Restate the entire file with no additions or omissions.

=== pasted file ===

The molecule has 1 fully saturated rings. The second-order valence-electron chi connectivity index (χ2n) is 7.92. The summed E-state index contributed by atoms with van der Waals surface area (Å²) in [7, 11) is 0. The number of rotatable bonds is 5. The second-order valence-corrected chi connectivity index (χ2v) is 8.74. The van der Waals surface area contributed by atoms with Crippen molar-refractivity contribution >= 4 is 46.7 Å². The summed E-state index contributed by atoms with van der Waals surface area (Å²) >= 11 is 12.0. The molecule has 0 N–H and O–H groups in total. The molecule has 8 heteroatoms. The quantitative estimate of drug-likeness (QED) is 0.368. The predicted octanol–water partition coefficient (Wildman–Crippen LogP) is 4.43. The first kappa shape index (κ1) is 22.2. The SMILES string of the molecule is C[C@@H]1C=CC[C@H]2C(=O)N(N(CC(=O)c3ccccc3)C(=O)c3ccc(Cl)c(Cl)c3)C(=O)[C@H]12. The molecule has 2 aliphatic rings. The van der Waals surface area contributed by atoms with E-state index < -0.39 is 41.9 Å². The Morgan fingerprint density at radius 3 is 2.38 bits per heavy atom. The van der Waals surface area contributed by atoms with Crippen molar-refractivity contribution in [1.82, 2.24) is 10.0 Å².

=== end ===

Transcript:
The molecule has 1 fully saturated rings. The second-order valence-electron chi connectivity index (χ2n) is 7.92. The summed E-state index contributed by atoms with van der Waals surface area (Å²) in [7, 11) is 0. The number of rotatable bonds is 5. The second-order valence-corrected chi connectivity index (χ2v) is 8.74. The van der Waals surface area contributed by atoms with Crippen molar-refractivity contribution >= 4 is 46.7 Å². The summed E-state index contributed by atoms with van der Waals surface area (Å²) >= 11 is 12.0. The molecule has 0 N–H and O–H groups in total. The molecule has 8 heteroatoms. The quantitative estimate of drug-likeness (QED) is 0.368. The predicted octanol–water partition coefficient (Wildman–Crippen LogP) is 4.43. The first kappa shape index (κ1) is 22.2. The SMILES string of the molecule is C[C@@H]1C=CC[C@H]2C(=O)N(N(CC(=O)c3ccccc3)C(=O)c3ccc(Cl)c(Cl)c3)C(=O)[C@H]12. The molecule has 2 aliphatic rings. The van der Waals surface area contributed by atoms with E-state index < -0.39 is 41.9 Å². The Morgan fingerprint density at radius 3 is 2.38 bits per heavy atom. The van der Waals surface area contributed by atoms with Crippen molar-refractivity contribution in [1.82, 2.24) is 10.0 Å².